Posted: Tue 28th Jan 2020
A lack of funding is one of the biggest barriers to getting your start-up idea off the ground. But that doesn't have to be the case.
Whether you want to start or grow a business in 2020, there are a wealth of funding options available. This blog post lists the key sources of funding and how they work, so you can figure out what's right for your business.
Reward-based crowdfunding sites like Kickstarter and Indiegogo do what they say on the tin; businesses offer rewards in exchange for funding. There are usually tiers of rewards, depending on how much money someone contributes.
Product-based businesses tend to do well with reward crowdfunding because there's an obvious perk; if someone loves the thing you want to create they can help you do it and receive a product when you're successful.
Kickstarter takes an all-or-nothing approach to funding. If a Kickstarter project doesn't reach its goal, you won't be expected to move forward and any backers won't be charged. Indiegogo is unusual for crowdfunding platforms in that it gives you the option to keep all your funds even when your campaign does not reach its goal.
Exploring the projects looking for funding is the best way to get an impression of whether your idea could work. You'll need to do lots of work to promote the campaign too, it's unusual to be able to rely on the platform to bring you all your backers.
It's important to plan how much money you need to get the product to market and fulfil the rewards you've promised. These platforms take a fee for from the amount you raise, so look into their terms and conditions.
If you opt for equity-based crowdfunding, there's the chance to raise large sums of money and give your customers an opportunity to own part of the business. These platforms charge fees, usually around 6% of the amount you raise, and you don't receive funding unless you reach your target.
Equity-crowdfunding platforms will help you find investors and these investors can turn into customers and brand advocates. However, the main platforms expect start-ups to reach a certain percentage of their funding target before making a raise public and you'll have to work hard to find your investors - a process that can take a lot of time and preparation.
For more information on equity-based crowdfunding you can access the following resources:
Video: Equity Crowdfunding: How to prepare for success, which includes how to choose the relevant platform and dealing with investors.
There are a number of charities that provide grants and other support, such as mentoring, to entrepreneurs.
The Design Council's Spark programme supports applicants with product development. Up to 10 finalists are selected for a 16-week programme of design workshops.
If accepted, you'll receive an initial sum of £15,000 to develop your product. You will also have the opportunity to pitch in front of an investment panel for a share of up to £150,000 to fast-track your product to market.
The charity works with 18 to 30-year-olds to help them turn their ideas into a business. Its programme includes workshops, support creating a business plan, coaching and small grants.
Borrowing money from friends and family is one of the most common ways to fund a start-up. After all, you're approaching people who are already on your side and backing you to succeed.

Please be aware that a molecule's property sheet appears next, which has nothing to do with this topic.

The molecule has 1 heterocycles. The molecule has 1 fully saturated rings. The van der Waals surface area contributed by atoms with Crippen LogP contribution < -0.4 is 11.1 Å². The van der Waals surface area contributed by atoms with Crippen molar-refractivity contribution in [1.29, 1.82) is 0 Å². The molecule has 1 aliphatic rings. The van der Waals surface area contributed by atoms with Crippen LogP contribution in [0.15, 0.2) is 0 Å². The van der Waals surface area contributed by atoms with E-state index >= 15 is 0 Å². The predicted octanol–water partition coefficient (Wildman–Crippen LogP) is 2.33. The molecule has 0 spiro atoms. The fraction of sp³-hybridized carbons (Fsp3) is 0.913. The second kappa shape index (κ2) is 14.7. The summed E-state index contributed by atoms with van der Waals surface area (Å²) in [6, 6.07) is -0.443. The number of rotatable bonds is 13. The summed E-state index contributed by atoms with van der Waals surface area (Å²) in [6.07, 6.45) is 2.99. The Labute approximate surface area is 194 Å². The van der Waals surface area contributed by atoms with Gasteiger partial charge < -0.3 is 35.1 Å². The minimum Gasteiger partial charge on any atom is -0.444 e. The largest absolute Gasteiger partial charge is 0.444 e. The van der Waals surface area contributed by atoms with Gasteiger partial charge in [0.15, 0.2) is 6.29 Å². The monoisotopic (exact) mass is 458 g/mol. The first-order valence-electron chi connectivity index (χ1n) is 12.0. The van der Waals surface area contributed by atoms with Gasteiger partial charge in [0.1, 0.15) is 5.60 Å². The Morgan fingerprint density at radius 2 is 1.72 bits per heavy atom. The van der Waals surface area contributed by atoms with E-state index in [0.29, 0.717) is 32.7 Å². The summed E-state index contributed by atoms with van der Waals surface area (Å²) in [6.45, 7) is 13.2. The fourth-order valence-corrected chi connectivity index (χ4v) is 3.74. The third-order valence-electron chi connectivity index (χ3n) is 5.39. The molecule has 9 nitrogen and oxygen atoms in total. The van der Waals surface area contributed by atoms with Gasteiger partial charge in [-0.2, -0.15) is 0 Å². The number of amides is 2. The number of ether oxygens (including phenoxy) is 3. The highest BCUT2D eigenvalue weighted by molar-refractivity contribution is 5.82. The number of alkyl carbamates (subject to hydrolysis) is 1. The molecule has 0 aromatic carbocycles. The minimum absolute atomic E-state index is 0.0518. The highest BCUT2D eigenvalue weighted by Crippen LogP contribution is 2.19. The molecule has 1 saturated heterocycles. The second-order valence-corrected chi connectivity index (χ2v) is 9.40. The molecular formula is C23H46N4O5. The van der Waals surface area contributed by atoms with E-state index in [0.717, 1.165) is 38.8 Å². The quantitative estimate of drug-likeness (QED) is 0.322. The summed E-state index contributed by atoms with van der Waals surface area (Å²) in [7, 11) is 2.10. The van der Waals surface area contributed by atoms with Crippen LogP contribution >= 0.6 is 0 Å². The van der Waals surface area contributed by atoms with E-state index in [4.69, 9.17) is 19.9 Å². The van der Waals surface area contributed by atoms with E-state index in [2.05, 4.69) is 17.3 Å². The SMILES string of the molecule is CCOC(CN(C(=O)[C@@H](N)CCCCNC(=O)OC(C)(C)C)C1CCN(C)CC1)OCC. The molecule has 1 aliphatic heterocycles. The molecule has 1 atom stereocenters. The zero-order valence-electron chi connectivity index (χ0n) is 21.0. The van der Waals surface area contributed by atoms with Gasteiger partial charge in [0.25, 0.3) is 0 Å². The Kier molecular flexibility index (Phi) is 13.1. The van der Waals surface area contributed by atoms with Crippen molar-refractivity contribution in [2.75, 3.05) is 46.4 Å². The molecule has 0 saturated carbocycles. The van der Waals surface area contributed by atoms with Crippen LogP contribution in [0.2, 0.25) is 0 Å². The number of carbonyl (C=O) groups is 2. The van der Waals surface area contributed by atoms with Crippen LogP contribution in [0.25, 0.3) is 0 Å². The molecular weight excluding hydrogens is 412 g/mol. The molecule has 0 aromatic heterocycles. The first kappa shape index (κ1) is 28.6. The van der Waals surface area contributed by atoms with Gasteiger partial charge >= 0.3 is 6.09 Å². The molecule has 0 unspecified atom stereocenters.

Regardless of the strength of your relationships, it's a good idea to draw up a loan agreement. You should set out any terms, such as when you will pay back the money, to prevent any confusion or bad feeling later on.
Make sure it's clear whether you're taking the money as a loan, investment or gift. Each has different expectations for the person giving you the money and different tax and paperwork implications; do your research carefully to make sure you fulfil your responsibilities.
The government offers grant funding for businesses starting up in specific industries or locations. There is also the chance to get funding to hire graduates or conduct research with partner institutions, such as universities. Find the latest list of opportunities here.
You can qualify for the New Enterprise Allowance scheme if you're over 18 and either you or your partner receive benefits (for example, Universal Credit or Jobseeker's Allowance).
The New Enterprise Allowance scheme will give you a mentor to help you get up and running. Once you've put a business plan in place, you can be eligible for weekly grants of up to £1,274 over 26 weeks.
Innovate UK is a public body funded by a grant-in-aid from the UK government. It supports businesses with research and development projects.
Gov.uk lists Innovate UK's grants, which range from projects that reduce emissions from food production to commercialising quantum technology.
Start Up Loans is a government-backed scheme that helps people start or grow businesses. Applicants can get a loan of up to £25,000, free mentoring and a one to five-year repayment term.
To apply, you will need to be starting a new business or trading for less than two years. Check the rest of the eligibility criteria here. Start Up Loans provides personal loans, which means you will be liable for repaying your loan even if your business plans change in the future.
There is usually a stringent approval process in place, so make sure you have a detailed copy of your business plan and proven market demand before you apply.
Funding Options is a comparison site that connects start-ups with business lenders. It can help to give you an overview of funding options across the whole market, from peer-to-peer loans to equipment leases and commercial mortgages.
If you're a student, look out for enterprise programmes run by your university. Many universities provide emerging entrepreneurs with the chance to develop skills, work with advisers and access funding through competitions.
Want help looking for funding? Use Enterprise Nation's adviser search to find an accountant that can help.